One of the coolest things about professionals in the GIS field is that most of us value strategic problem solving approaches that reach beyond the domains of our individual assignments or agency responsibilities. GIS'ers have a strong tendency to look out for the 'whole' where others might not. While everybody in our field knows the vast degree to which the ‘enterprise of GIS’ in Utah is dependent on data sharing -- especially local to state government -- it is largely undersung to decision makers. Getting UGIC more interested in telling this story well seemed like a natural fit.

So for the goal of working more with UGIC, I didn't feel like anybody needed much persuasion. Rather, it was about making it easier to connect and participate. And to make that easier, we started by upgrading from individual-level NSGIC membership to the State Leaders 5-person membership package. By doing so, we added 4 Utah members, a mix of other state agency GIS managers and UGIC Board members who are elected to their positions specifically to represent the state, county, local, business, and academic sectors.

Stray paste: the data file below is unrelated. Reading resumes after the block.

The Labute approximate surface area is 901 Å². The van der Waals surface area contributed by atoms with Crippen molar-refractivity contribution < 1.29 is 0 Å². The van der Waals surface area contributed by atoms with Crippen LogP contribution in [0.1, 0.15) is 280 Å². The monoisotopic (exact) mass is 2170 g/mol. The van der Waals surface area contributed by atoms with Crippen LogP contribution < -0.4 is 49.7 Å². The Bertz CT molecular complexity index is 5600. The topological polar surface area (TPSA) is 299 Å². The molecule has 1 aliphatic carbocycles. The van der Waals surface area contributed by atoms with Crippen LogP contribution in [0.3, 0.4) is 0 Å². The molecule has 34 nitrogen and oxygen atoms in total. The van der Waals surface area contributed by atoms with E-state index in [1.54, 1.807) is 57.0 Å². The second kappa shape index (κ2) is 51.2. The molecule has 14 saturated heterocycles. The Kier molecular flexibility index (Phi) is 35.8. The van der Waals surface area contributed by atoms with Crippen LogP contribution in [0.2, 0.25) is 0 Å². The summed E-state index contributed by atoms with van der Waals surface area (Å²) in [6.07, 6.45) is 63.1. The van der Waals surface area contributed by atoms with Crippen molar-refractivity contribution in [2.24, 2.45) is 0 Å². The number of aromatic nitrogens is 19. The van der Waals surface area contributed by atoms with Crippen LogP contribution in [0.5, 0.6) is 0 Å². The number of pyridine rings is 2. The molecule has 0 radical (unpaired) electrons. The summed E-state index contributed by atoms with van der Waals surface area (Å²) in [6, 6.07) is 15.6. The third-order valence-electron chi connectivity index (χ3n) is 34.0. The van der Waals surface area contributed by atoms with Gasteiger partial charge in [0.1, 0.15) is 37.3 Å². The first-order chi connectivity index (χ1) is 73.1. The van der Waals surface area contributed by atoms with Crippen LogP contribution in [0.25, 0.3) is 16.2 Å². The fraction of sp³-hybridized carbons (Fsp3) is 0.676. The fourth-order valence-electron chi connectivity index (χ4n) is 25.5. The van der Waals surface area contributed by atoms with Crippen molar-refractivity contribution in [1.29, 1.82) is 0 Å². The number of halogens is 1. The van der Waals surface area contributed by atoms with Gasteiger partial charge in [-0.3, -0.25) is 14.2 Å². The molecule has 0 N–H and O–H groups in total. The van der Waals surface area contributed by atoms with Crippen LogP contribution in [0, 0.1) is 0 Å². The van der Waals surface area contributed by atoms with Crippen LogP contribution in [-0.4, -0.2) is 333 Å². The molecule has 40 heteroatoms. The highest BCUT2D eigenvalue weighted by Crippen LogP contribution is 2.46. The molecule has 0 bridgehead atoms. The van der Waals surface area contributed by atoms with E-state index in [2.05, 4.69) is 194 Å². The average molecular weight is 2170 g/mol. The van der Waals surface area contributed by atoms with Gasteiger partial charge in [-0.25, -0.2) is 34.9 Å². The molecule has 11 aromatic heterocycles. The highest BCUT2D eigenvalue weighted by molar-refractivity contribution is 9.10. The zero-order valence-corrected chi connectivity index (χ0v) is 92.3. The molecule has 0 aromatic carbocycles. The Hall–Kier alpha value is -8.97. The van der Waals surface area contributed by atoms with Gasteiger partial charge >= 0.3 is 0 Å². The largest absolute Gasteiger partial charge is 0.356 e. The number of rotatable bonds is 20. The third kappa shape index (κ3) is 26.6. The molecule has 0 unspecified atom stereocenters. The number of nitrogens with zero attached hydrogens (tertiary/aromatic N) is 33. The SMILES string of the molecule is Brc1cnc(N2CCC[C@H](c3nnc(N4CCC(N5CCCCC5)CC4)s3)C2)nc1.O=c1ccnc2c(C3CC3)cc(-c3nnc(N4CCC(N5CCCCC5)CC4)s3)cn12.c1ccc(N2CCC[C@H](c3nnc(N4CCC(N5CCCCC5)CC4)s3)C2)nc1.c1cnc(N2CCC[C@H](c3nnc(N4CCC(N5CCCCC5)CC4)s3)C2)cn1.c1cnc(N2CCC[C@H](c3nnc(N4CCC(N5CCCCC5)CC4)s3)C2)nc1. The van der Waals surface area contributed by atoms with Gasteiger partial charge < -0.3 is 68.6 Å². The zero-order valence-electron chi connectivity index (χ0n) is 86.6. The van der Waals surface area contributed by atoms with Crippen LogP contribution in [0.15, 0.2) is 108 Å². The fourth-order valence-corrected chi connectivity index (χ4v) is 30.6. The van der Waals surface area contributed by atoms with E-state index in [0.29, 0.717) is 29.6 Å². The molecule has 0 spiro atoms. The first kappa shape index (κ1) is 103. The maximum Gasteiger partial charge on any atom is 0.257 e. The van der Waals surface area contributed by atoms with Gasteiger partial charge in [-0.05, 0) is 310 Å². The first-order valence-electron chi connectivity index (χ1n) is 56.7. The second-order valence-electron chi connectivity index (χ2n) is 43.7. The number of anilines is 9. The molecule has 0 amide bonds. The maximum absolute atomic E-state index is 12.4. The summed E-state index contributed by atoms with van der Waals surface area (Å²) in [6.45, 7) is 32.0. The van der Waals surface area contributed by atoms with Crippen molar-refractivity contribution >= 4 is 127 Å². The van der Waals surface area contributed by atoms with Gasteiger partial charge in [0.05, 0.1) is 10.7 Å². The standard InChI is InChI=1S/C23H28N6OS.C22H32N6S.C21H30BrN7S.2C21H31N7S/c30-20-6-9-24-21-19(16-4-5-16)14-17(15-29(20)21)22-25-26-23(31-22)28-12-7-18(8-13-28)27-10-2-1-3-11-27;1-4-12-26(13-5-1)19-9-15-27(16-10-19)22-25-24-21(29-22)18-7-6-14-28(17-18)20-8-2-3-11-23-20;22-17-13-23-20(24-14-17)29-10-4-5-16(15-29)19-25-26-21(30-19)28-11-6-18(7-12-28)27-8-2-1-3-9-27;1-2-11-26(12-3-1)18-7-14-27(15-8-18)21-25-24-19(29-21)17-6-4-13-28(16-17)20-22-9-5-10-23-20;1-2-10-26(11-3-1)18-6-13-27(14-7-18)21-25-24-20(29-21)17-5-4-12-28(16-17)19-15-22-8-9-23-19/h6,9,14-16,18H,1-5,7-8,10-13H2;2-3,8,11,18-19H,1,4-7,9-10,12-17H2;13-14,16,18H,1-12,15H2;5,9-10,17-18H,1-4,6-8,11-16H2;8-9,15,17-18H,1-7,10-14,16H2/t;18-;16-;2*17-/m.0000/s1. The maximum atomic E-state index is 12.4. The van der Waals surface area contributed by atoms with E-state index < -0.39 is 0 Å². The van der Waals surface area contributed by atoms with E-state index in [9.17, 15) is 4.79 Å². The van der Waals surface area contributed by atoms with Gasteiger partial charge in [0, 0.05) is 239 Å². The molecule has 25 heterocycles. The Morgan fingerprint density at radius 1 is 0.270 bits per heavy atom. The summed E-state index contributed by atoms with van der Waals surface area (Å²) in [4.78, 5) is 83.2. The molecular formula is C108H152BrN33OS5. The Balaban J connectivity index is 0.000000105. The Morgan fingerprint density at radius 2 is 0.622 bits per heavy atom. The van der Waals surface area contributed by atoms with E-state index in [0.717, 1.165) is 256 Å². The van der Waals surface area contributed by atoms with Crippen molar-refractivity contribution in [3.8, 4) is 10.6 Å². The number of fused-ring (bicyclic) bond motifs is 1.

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Latin for GIS Professionals

You have, I am sure, seen the Latin phrase carpe diem, which translates literally to “seize the day.” In modern usage, carpe diem is sometimes equated to “living in the moment,” taking pleasure in the here and now without regard for the future, and occasionally even an ode to hedonism. But the more important definition, in my opinion, is to take a chance, to go above and beyond what might be expected, to take full advantage of an opportunity, to stretch yourself in pursuit of the issue before you right now. This is a credo that I can embrace, and with the clarity of hindsight, I now recognize that it has been a recurring theme in the best examples of GIS projects I’ve had the good fortune to be involved with over the years.